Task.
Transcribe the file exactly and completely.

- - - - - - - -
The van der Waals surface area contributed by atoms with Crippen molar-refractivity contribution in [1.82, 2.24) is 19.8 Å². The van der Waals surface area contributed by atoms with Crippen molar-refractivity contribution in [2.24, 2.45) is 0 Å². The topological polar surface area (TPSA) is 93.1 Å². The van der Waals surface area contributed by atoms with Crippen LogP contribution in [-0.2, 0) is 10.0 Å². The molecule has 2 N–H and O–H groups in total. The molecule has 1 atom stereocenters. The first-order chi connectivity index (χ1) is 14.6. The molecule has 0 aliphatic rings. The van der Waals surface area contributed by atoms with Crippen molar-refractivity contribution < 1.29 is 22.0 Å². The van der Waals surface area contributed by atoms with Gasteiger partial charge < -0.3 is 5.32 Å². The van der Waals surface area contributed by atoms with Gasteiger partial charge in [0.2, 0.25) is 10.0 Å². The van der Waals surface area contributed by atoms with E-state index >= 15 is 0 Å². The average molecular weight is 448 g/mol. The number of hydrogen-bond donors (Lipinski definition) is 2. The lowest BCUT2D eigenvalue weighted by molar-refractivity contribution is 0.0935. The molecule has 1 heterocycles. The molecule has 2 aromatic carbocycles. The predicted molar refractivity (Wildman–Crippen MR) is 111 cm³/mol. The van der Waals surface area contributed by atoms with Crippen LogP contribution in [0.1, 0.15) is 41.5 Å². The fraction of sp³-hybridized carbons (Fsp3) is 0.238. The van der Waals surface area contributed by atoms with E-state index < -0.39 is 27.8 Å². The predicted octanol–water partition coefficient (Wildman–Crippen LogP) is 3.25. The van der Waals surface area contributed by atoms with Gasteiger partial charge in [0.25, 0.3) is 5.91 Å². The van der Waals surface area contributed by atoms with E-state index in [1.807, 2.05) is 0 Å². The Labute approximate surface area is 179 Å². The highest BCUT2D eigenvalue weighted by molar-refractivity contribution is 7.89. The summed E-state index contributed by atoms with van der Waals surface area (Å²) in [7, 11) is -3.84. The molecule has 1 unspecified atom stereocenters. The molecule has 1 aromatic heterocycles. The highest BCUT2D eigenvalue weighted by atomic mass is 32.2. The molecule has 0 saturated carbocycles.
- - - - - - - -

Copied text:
The van der Waals surface area contributed by atoms with Crippen molar-refractivity contribution in [1.82, 2.24) is 19.8 Å². The van der Waals surface area contributed by atoms with Crippen molar-refractivity contribution in [2.24, 2.45) is 0 Å². The topological polar surface area (TPSA) is 93.1 Å². The van der Waals surface area contributed by atoms with Crippen LogP contribution in [-0.2, 0) is 10.0 Å². The molecule has 2 N–H and O–H groups in total. The molecule has 1 atom stereocenters. The first-order chi connectivity index (χ1) is 14.6. The molecule has 0 aliphatic rings. The van der Waals surface area contributed by atoms with Crippen molar-refractivity contribution < 1.29 is 22.0 Å². The van der Waals surface area contributed by atoms with Gasteiger partial charge < -0.3 is 5.32 Å². The van der Waals surface area contributed by atoms with Gasteiger partial charge in [0.2, 0.25) is 10.0 Å². The van der Waals surface area contributed by atoms with E-state index >= 15 is 0 Å². The average molecular weight is 448 g/mol. The number of hydrogen-bond donors (Lipinski definition) is 2. The lowest BCUT2D eigenvalue weighted by molar-refractivity contribution is 0.0935. The molecule has 1 heterocycles. The molecule has 2 aromatic carbocycles. The predicted molar refractivity (Wildman–Crippen MR) is 111 cm³/mol. The van der Waals surface area contributed by atoms with Crippen LogP contribution in [0.1, 0.15) is 41.5 Å². The fraction of sp³-hybridized carbons (Fsp3) is 0.238. The van der Waals surface area contributed by atoms with E-state index < -0.39 is 27.8 Å². The predicted octanol–water partition coefficient (Wildman–Crippen LogP) is 3.25. The van der Waals surface area contributed by atoms with Gasteiger partial charge in [0.25, 0.3) is 5.91 Å². The van der Waals surface area contributed by atoms with E-state index in [1.807, 2.05) is 0 Å². The Labute approximate surface area is 179 Å². The highest BCUT2D eigenvalue weighted by molar-refractivity contribution is 7.89. The summed E-state index contributed by atoms with van der Waals surface area (Å²) in [7, 11) is -3.84. The molecule has 1 unspecified atom stereocenters. The molecule has 1 aromatic heterocycles. The highest BCUT2D eigenvalue weighted by atomic mass is 32.2. The molecule has 0 saturated carbocycles.